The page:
“This means recognizing that these things can only be overcome by a communist politics oriented towards the future. Abandon nihilism, abandon hopelessness, demand and build a better world.”
My queerness is an experimentation that never ends. It is the totality of a life lived against the law, insubordinate and wild. It is not a communist politics but a nihilist negation to all systems that attempt to subordinate individuality. It is not the leftist politics of demanding and building a better world but an anarchist insurgency of reclaiming life day to day, and setting fire to its captors. Since gender is embedded in every fabric of this industrial, civilized society, I find no hope in salvaging any part of it- only joy in every second of its calculated demise.
“I think its telling that I am presented as the voice of the gender nihilism, when two of the other largest contributors are indigenous trans women. Their voices matter in this debate more than mine, yet people have completely and consistently centered my voice and perspective. This is harmful.”
Society and those who wish to preserve it require identity politics to categorize people based on socially assigned constructs. Identity politics is where individual experimentation goes to die. Like studying the bricks in a wall rather than venturing beyond the wall itself, identity politics, like all politics promotes the death of imaginative exploration. Politics represent the fixed ideological prescriptions of living, assigned to “the masses” who are treated as if they are incapable of thinking and acting as individuals.
In the realm of academic recognition, identity politics predetermines the popular narrative by reversing the hierarchy; those belonging to the marginalized category become the dominating group who then are given a pass to trivialize the experiences of those they view as opposite. But this hierarchical reversal doesn’t challenge hierarchy itself – it only reforms it in an attempt to create a power masquerading as equality. This power, composed of social capital, is then used as the power to ridicule, coerce and dominate others with impunity.
Anyone who presents a single individual as the voice of something as wide spread as gender nihilism is someone who interprets the world in terms of textbook definitions rather than the organic fluidity of free thought and social interaction. Quite simply, it erases all those individuals who had already discovered and lived gender nihilism but didn’t have the academic language or status to be credited and recognized in the mainstream. Alyson’s experiences with gender are not trivial to mine simply because I am a person of color. Their experiences are unique from mine, and far more complex than the oversimplifying measurement of social constructs and any theoretical analysis of identity and privilege. And it is this uniqueness of individual experience that gets lost in the homogenizing formations of identity politics. In my opinion, the harm here is the assertion that voices belonging to certain individuals matter more than others. Ironically, there is inequality in pursuit of “equality” and the common denominator is always a social construct in one form or another.
“Rather, what comes after Gender Nihilism must be a materialist struggle against patriarchy, white supremacy, and capitalism which understands and is attentive to the complex interrelations between these structures and which refuses to reduce any one of them to any other.”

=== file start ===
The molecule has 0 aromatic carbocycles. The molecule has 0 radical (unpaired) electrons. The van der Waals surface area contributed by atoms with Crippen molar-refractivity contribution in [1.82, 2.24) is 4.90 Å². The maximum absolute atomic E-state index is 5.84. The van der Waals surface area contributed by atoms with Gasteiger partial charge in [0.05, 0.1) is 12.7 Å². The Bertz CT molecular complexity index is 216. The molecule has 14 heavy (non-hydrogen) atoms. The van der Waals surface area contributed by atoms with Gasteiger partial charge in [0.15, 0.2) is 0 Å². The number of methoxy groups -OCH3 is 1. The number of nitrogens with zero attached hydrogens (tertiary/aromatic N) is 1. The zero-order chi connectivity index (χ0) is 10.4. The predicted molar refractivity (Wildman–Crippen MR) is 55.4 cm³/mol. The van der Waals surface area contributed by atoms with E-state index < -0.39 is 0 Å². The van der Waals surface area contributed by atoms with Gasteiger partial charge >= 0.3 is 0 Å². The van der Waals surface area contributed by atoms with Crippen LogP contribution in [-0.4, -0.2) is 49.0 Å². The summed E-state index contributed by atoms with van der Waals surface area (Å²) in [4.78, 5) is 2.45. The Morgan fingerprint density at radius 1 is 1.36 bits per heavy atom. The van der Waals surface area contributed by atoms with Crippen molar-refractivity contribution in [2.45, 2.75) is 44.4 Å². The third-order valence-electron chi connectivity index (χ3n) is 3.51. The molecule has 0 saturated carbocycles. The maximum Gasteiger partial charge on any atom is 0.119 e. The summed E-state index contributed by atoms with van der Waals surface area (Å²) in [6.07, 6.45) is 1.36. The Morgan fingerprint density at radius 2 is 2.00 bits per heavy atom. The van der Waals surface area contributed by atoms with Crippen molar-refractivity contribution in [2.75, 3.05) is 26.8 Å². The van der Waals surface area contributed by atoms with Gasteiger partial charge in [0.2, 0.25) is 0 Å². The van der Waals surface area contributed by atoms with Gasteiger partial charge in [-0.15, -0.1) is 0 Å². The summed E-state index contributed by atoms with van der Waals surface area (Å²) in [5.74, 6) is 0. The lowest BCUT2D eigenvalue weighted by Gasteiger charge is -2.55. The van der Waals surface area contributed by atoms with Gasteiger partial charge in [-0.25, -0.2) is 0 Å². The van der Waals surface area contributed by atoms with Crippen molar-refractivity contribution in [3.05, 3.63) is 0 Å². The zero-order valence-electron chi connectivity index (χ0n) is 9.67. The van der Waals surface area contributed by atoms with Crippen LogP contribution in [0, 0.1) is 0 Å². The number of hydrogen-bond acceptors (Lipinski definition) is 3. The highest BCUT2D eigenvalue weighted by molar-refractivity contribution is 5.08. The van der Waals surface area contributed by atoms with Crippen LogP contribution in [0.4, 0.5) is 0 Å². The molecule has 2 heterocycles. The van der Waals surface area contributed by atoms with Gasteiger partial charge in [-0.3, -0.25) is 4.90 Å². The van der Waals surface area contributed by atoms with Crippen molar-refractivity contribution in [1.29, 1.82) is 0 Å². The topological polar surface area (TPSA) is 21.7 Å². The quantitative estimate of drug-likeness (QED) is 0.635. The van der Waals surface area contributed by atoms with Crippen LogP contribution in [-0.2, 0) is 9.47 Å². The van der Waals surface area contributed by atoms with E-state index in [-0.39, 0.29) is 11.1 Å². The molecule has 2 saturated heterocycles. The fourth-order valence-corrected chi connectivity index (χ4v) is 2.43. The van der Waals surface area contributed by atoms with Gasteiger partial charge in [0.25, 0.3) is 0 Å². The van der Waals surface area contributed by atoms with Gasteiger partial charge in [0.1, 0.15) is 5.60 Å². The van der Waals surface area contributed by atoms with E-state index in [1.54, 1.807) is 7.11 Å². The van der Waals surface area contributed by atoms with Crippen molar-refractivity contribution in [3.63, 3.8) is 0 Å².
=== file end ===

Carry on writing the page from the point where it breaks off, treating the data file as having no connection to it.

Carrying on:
Patriarchy, white supremacy, and capitalism have identity politics of their own. They each essentialize a role and behavior which reinforces their power socially. In addition to physically attacking these institutions, for me it is important to reclaim my self and emancipate from their mental captivity. This means refusing their language to define others, allowing others to define themselves beyond identity-based assumptions. It also means any positive projects that attempt to occupy space in the courtyard of capitalism compromises the integrity of their rebellion. The transforming of “queer” into another rigid, social identity by capitalism and liberalism is one of many examples. The positive politics of queer identity legitimizes the state and glorifies a civilized standard of submission. With the help of internalized and often celebrated victimhood, “queer” soon becomes another identity pacified and manufactured by capitalism.
This is why my queerness is not a positive project. It’s meaning runs contrary to the collectivized subordination in both capitalism and the left. Queer nihilism means arming negativity against the pacifying effects of positive politics, exploring the intimacy of criminal affinity with others, and arming individuality with the queerest savagery against domestication. The fire in my heart burns every gendered prison assigned to me. Queer is confrontation: my desire for freedom has intercourse with my hatred for civilization. What blooms is a lifelong dance that materializes the queerest attack on capital and social control. I find myself immersed in the chaos of bloodied weapons, broken glass and shrieking alarms. My body is a dangerous space of love and rage ungoverned by the morality of non-violence. With love, and in solidarity with the wild, and with all those who embrace queer anarchy with hysterical laughs of joy- towards the queerest attack upon the civilized order!